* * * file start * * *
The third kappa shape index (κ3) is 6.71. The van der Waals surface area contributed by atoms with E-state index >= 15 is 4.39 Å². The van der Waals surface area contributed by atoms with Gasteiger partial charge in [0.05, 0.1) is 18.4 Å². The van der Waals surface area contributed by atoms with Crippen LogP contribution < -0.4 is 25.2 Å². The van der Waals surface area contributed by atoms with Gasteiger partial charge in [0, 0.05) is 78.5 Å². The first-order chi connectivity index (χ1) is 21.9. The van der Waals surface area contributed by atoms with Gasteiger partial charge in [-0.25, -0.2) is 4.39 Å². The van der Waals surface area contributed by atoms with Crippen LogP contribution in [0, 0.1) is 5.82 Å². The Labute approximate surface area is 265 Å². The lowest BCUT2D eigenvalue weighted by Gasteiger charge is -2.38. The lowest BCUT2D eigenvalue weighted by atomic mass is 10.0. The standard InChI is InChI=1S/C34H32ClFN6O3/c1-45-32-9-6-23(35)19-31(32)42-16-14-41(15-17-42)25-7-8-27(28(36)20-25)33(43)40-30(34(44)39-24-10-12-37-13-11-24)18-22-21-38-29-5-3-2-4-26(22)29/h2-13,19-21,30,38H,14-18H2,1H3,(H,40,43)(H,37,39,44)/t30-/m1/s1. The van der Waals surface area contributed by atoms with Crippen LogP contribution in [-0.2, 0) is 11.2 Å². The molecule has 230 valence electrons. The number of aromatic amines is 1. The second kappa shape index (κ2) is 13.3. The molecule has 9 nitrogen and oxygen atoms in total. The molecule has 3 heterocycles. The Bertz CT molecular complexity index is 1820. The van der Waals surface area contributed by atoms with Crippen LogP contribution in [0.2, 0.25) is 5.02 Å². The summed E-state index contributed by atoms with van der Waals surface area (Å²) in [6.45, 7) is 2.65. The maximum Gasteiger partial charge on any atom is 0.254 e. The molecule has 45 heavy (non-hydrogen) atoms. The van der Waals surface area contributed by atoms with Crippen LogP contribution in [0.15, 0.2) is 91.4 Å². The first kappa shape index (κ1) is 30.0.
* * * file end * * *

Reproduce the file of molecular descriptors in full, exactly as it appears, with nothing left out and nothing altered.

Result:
The third kappa shape index (κ3) is 6.71. The van der Waals surface area contributed by atoms with E-state index >= 15 is 4.39 Å². The van der Waals surface area contributed by atoms with Gasteiger partial charge in [0.05, 0.1) is 18.4 Å². The van der Waals surface area contributed by atoms with Crippen LogP contribution < -0.4 is 25.2 Å². The van der Waals surface area contributed by atoms with Gasteiger partial charge in [0, 0.05) is 78.5 Å². The first-order chi connectivity index (χ1) is 21.9. The van der Waals surface area contributed by atoms with Gasteiger partial charge in [-0.25, -0.2) is 4.39 Å². The van der Waals surface area contributed by atoms with Crippen LogP contribution in [0, 0.1) is 5.82 Å². The Labute approximate surface area is 265 Å². The lowest BCUT2D eigenvalue weighted by Gasteiger charge is -2.38. The lowest BCUT2D eigenvalue weighted by atomic mass is 10.0. The standard InChI is InChI=1S/C34H32ClFN6O3/c1-45-32-9-6-23(35)19-31(32)42-16-14-41(15-17-42)25-7-8-27(28(36)20-25)33(43)40-30(34(44)39-24-10-12-37-13-11-24)18-22-21-38-29-5-3-2-4-26(22)29/h2-13,19-21,30,38H,14-18H2,1H3,(H,40,43)(H,37,39,44)/t30-/m1/s1. The van der Waals surface area contributed by atoms with Crippen LogP contribution in [-0.2, 0) is 11.2 Å². The molecule has 230 valence electrons. The number of aromatic amines is 1. The second kappa shape index (κ2) is 13.3. The molecule has 9 nitrogen and oxygen atoms in total. The molecule has 3 heterocycles. The Bertz CT molecular complexity index is 1820. The van der Waals surface area contributed by atoms with Crippen LogP contribution in [0.2, 0.25) is 5.02 Å². The summed E-state index contributed by atoms with van der Waals surface area (Å²) in [6.45, 7) is 2.65. The maximum Gasteiger partial charge on any atom is 0.254 e. The molecule has 45 heavy (non-hydrogen) atoms. The van der Waals surface area contributed by atoms with Crippen LogP contribution in [0.15, 0.2) is 91.4 Å². The first kappa shape index (κ1) is 30.0.